2001 Toyota Highlander Timing belt

  • 6 CYL
  • 4WD
  • 119,000 MILES
2001 Toyota Highlander, V6 3Liter, I am changing the timing belt & water pump as part of a major service. Following the manuals instructions step by step I removed everything in the way and had access to the belt.

The crank shaft mark was on “O", both cam shaft marks were lined up with the marks on the their heads.

The instructions then said to rotate the crankshaft counter clockwise 60 degrees, then release the tensioner pulley, and remove the belt in a set sequence.

When I removed the belt from the cam shaft on the front of the motor, it spun about 30 degrees.

First instinct was to put all parts in box, have car taken to garage – let them
fix it !

I have done 5 or 6 timing belts before, but never had anything move when I removed the timing belt before.

Still willing to try and do this myself if I can do so without ruining motor.

If I go ahead and install the new water pump, without disturbing any of the shafts, then move each shaft back to its timing mark, install the new belt, then rotate the motor numerous times – as long as each time the crankshaft mark is on “O", both cam shafts line up with their marks, then:

1. Best case, all is well, car will run as designed.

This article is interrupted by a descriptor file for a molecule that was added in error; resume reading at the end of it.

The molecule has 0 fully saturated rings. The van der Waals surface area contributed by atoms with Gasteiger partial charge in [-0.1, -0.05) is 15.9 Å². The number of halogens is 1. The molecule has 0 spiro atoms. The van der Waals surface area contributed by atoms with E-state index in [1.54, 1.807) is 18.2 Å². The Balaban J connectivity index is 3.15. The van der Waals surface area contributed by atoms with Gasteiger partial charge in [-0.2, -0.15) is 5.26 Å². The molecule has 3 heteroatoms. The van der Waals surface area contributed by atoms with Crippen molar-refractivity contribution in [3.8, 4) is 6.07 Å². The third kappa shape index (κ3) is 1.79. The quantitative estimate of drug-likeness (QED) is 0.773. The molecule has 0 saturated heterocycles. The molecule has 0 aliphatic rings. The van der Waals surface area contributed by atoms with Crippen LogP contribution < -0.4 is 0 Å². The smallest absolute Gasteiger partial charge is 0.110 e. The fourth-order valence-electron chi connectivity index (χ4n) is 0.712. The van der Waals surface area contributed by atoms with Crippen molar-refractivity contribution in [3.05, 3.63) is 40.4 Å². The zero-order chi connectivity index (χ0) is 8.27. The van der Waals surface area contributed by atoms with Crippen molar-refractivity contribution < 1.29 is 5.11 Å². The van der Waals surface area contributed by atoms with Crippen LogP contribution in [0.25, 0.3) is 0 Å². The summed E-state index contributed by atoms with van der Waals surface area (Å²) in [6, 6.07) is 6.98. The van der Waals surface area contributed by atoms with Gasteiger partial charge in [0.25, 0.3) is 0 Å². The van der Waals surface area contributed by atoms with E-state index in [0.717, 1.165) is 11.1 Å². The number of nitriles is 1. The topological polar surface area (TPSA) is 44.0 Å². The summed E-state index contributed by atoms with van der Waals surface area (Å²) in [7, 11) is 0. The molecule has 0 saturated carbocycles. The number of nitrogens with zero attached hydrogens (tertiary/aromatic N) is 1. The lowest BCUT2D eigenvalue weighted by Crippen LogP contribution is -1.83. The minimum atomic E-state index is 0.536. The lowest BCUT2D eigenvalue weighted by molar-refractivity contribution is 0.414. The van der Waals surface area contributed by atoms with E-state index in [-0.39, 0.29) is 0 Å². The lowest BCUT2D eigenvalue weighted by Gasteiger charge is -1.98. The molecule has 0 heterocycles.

2. “Worst" case, car will not run – BUT neither of the heads will be smashing valves on pistons because the marks mean that at TDC the valve will always be in an ok position relevant to their pistons.

I appreciate any advice to get me successfully out of this situation !
Do you
have the same problem?
Wednesday, April 28th, 2010 AT 8:11 AM

1 Reply

Hi there,

Yes this is scary when it happens, what has happened is that one of the cams have be up against valve spring tension and when the belt tension has been released the cam has kicked back, you can safely re position this cam back to its timing mark, you may need an extra pair of hands to hold the cam still while you set up the belt and tensioner, what I do is I use a small section of the old belt and use this as a cushion to protect the new belt, set the cams up and softly clamp the belt with either heavy bulldog clips or very light pressure with small vice grips, just to hold the cams in place, try this. Mark
Was this
Wednesday, April 28th, 2010 AT 8:54 AM

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